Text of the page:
The governments of India and Canada have taken another step towards full implementation of their bilateral Nuclear Cooperation Agreement, paving the way for Canadian uranium to reach India.
Joe Oliver, federal minister of natural resources, announced on Monday that officials from the two countries had signed an ‘Appropriate Arrangement’ as part of the nuclear agreement.
He said so at the headquarters of Canada’s largest uranium producer, Cameco Corporation, in Saskatoon, a city in the province of Saskatchewan.
The Appropriate Arrangement will allow Canadian companies to export nuclear material, equipment and technology for peaceful uses to India, in accordance with Canada’s nuclear non-proliferation policy and under safeguards applied by the International Atomic Energy Agency.
“This is an important step towards full implementation of the NCA, which will create new opportunities for the Canadian nuclear industry,” said Oliver.
The Arrangement was signed in Delhi on March 14 by the government of India’s secretary in the department of atomic energy, R K Sinha, and in Ottawa a week later by Michael Binder, chairman of the Canadian Nuclear Safety Commission.
The schedule for final implementation of the agreement is not clear. Paul Duchesne, spokesman for the department of natural resources, said it
“Entry into force requires an exchange of diplomatic notes between Canada and India, confirming each party has completed all the necessary steps to implement the NCA,” he said.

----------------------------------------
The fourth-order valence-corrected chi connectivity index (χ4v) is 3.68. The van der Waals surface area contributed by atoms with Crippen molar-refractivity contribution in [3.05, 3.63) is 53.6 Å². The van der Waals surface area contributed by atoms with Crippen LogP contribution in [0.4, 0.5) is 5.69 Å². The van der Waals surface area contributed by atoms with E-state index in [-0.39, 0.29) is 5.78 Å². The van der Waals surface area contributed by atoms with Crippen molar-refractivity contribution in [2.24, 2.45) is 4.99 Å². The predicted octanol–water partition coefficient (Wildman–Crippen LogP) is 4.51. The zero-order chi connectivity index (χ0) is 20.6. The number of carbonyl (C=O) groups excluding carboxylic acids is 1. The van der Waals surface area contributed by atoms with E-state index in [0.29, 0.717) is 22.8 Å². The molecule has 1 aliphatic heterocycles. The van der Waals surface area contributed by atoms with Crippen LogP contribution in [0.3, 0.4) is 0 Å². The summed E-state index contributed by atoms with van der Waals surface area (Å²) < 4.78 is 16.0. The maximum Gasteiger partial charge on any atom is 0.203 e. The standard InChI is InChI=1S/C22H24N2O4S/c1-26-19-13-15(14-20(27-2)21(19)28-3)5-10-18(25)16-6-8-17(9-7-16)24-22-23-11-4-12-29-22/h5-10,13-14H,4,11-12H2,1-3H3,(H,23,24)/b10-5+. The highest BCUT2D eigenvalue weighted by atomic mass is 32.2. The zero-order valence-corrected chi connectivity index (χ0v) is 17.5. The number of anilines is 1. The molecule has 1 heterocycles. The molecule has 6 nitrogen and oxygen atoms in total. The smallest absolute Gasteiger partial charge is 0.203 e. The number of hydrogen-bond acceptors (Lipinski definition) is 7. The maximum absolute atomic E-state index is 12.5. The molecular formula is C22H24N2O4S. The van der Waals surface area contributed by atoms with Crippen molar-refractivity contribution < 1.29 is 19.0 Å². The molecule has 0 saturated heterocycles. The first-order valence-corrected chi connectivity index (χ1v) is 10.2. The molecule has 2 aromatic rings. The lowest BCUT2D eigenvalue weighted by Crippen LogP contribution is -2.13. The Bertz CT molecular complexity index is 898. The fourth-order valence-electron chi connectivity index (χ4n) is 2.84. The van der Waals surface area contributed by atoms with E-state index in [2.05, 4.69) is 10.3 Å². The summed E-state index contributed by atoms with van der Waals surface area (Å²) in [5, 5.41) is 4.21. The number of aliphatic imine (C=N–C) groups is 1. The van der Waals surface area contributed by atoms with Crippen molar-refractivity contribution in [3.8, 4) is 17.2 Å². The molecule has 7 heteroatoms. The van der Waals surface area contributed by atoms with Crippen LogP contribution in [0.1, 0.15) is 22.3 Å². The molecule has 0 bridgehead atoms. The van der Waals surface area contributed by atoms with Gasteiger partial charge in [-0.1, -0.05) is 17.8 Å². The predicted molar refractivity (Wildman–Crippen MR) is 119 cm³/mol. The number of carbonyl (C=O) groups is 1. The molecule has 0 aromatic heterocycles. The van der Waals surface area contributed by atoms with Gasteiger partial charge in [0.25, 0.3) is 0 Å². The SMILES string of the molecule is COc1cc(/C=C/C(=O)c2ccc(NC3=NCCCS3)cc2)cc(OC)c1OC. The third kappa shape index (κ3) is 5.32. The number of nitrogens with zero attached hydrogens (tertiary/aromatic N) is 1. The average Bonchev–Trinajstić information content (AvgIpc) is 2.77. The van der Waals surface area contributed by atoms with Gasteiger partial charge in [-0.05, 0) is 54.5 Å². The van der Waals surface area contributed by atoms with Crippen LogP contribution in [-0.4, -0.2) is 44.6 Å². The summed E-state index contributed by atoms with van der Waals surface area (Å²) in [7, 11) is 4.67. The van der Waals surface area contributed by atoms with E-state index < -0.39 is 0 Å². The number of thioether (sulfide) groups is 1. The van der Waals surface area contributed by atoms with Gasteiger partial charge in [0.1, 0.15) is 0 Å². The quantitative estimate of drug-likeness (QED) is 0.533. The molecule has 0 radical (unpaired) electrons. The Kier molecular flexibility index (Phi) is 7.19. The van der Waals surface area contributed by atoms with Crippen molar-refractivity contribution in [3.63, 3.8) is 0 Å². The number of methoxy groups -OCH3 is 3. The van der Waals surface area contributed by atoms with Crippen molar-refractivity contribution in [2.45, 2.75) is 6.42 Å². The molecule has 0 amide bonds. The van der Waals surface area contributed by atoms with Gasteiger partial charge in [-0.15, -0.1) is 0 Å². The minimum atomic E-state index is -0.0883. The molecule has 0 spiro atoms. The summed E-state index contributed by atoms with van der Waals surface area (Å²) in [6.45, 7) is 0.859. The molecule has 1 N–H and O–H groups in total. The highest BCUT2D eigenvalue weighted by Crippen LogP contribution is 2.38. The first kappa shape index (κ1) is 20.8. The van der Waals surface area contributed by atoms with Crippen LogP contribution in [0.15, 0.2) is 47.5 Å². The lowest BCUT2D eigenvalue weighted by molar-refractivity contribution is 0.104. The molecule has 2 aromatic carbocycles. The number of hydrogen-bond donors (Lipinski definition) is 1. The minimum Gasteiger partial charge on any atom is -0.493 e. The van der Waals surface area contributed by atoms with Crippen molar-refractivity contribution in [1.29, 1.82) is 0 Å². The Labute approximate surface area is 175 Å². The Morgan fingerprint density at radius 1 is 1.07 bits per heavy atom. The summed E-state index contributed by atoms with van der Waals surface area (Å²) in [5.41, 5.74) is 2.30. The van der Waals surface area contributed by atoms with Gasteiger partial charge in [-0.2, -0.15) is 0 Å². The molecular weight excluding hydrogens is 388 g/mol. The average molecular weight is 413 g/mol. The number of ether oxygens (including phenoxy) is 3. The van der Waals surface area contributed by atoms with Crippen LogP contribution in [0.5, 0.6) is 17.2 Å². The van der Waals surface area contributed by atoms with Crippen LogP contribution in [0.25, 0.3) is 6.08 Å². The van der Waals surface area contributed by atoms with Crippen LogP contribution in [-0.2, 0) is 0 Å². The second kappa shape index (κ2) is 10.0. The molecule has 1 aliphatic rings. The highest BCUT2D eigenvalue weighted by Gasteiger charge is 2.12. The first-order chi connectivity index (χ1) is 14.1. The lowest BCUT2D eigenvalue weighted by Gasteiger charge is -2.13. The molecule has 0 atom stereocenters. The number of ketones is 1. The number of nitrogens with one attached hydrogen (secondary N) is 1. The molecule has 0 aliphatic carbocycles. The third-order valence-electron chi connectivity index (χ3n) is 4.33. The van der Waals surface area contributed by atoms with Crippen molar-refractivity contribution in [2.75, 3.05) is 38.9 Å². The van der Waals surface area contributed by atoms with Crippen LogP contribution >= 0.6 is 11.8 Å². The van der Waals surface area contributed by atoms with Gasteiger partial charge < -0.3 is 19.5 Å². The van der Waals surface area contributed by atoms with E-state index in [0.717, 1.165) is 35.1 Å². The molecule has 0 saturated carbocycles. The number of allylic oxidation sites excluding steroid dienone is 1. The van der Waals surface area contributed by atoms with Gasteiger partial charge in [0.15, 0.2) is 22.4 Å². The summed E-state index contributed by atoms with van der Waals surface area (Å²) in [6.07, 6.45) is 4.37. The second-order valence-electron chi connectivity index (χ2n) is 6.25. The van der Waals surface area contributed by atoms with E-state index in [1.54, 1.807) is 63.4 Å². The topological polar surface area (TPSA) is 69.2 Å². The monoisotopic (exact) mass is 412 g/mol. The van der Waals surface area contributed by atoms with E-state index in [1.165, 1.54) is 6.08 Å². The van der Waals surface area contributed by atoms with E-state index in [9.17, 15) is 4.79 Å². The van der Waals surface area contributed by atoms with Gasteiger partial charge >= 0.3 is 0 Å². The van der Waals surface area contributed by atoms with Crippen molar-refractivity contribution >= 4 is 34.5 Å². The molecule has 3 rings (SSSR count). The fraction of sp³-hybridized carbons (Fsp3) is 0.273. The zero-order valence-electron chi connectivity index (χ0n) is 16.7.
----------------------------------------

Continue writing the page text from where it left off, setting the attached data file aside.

He said this was in progress but Canada could not say when it would be completed.
The two countries had announced the conclusion of negotiations for the Appropriate Arrangement during Canadian Prime Minister Stephen Harper’s visit to India last November.
The NCA was signed during Prime Minister Manmohan Singh’s visit to Canada in June 2010.
A statement on Monday from Oliver’s office noted India was the world’s fourth largest energy consumer and was expected to increase its electricity supply three-fold in the next 25 years.
Canada’s nuclear generation sector is a $5-billion industry, while uranium mining accounts for a little over $1 bn in export.
Canada is the world’s second largest producer of uranium, after Kazakhstan, accounting for a fifth of global output.
Mining is concentrated in Saskatchewan, a prairie province in Canada’s midwestern region.
Saskatchewan already accounts for a little over 40 per cent of Canada’s exports to India, in the form of pulses and potash. Nuclear trade is expected to be a key component in reaching the bilateral trade target of $15 bn, requiring a three-fold jump from the current figure.